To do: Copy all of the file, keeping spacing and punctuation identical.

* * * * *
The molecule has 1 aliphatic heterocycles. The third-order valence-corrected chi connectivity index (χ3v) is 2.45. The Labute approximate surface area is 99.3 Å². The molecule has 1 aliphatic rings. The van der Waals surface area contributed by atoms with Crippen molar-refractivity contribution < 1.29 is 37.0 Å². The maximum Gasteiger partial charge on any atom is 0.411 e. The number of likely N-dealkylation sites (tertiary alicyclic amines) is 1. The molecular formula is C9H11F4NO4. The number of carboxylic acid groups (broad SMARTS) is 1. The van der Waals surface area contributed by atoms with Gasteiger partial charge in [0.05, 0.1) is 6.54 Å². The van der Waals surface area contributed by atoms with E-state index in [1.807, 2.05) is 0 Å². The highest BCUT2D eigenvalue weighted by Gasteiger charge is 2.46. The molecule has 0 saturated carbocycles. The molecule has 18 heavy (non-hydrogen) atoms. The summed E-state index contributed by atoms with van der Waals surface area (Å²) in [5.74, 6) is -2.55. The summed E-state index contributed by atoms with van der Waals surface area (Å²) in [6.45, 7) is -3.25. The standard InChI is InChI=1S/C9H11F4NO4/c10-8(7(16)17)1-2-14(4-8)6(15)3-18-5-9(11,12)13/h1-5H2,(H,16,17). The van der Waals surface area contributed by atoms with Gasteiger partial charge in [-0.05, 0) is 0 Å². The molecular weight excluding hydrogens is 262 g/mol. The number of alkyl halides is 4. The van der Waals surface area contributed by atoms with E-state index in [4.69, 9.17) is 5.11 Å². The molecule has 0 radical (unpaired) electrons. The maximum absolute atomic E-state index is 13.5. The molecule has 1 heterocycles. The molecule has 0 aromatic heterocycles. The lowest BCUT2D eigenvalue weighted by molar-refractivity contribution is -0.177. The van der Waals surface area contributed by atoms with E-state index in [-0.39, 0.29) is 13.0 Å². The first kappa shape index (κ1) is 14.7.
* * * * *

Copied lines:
The molecule has 1 aliphatic heterocycles. The third-order valence-corrected chi connectivity index (χ3v) is 2.45. The Labute approximate surface area is 99.3 Å². The molecule has 1 aliphatic rings. The van der Waals surface area contributed by atoms with Crippen molar-refractivity contribution < 1.29 is 37.0 Å². The maximum Gasteiger partial charge on any atom is 0.411 e. The number of likely N-dealkylation sites (tertiary alicyclic amines) is 1. The molecular formula is C9H11F4NO4. The number of carboxylic acid groups (broad SMARTS) is 1. The van der Waals surface area contributed by atoms with Gasteiger partial charge in [0.05, 0.1) is 6.54 Å². The van der Waals surface area contributed by atoms with E-state index in [1.807, 2.05) is 0 Å². The highest BCUT2D eigenvalue weighted by Gasteiger charge is 2.46. The molecule has 0 saturated carbocycles. The molecule has 18 heavy (non-hydrogen) atoms. The summed E-state index contributed by atoms with van der Waals surface area (Å²) in [5.74, 6) is -2.55. The summed E-state index contributed by atoms with van der Waals surface area (Å²) in [6.45, 7) is -3.25. The standard InChI is InChI=1S/C9H11F4NO4/c10-8(7(16)17)1-2-14(4-8)6(15)3-18-5-9(11,12)13/h1-5H2,(H,16,17). The van der Waals surface area contributed by atoms with Gasteiger partial charge in [-0.05, 0) is 0 Å². The molecular weight excluding hydrogens is 262 g/mol. The number of alkyl halides is 4. The van der Waals surface area contributed by atoms with E-state index in [4.69, 9.17) is 5.11 Å². The molecule has 0 radical (unpaired) electrons. The maximum absolute atomic E-state index is 13.5. The molecule has 1 heterocycles. The molecule has 0 aromatic heterocycles. The lowest BCUT2D eigenvalue weighted by molar-refractivity contribution is -0.177. The van der Waals surface area contributed by atoms with E-state index in [-0.39, 0.29) is 13.0 Å². The first kappa shape index (κ1) is 14.7.